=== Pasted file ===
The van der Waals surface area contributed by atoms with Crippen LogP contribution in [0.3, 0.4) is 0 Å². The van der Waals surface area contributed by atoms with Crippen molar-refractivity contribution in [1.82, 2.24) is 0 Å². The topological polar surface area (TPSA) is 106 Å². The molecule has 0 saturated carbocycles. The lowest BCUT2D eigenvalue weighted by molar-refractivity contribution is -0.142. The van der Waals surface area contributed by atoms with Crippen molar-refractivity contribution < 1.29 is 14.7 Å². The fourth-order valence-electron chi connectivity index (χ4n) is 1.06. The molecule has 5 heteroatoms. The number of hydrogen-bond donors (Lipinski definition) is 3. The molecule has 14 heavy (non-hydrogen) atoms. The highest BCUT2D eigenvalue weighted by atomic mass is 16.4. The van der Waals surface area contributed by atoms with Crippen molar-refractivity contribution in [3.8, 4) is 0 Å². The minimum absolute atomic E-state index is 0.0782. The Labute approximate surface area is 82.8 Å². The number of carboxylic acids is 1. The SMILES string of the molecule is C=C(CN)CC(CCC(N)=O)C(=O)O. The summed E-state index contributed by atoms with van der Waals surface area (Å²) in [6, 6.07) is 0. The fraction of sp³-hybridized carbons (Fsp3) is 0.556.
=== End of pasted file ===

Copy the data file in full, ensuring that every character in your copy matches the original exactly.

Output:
The van der Waals surface area contributed by atoms with Crippen LogP contribution in [0.3, 0.4) is 0 Å². The van der Waals surface area contributed by atoms with Crippen molar-refractivity contribution in [1.82, 2.24) is 0 Å². The topological polar surface area (TPSA) is 106 Å². The molecule has 0 saturated carbocycles. The lowest BCUT2D eigenvalue weighted by molar-refractivity contribution is -0.142. The van der Waals surface area contributed by atoms with Crippen molar-refractivity contribution < 1.29 is 14.7 Å². The fourth-order valence-electron chi connectivity index (χ4n) is 1.06. The molecule has 5 heteroatoms. The number of hydrogen-bond donors (Lipinski definition) is 3. The molecule has 14 heavy (non-hydrogen) atoms. The highest BCUT2D eigenvalue weighted by atomic mass is 16.4. The van der Waals surface area contributed by atoms with Crippen molar-refractivity contribution in [3.8, 4) is 0 Å². The minimum absolute atomic E-state index is 0.0782. The Labute approximate surface area is 82.8 Å². The number of carboxylic acids is 1. The SMILES string of the molecule is C=C(CN)CC(CCC(N)=O)C(=O)O. The summed E-state index contributed by atoms with van der Waals surface area (Å²) in [6, 6.07) is 0. The fraction of sp³-hybridized carbons (Fsp3) is 0.556.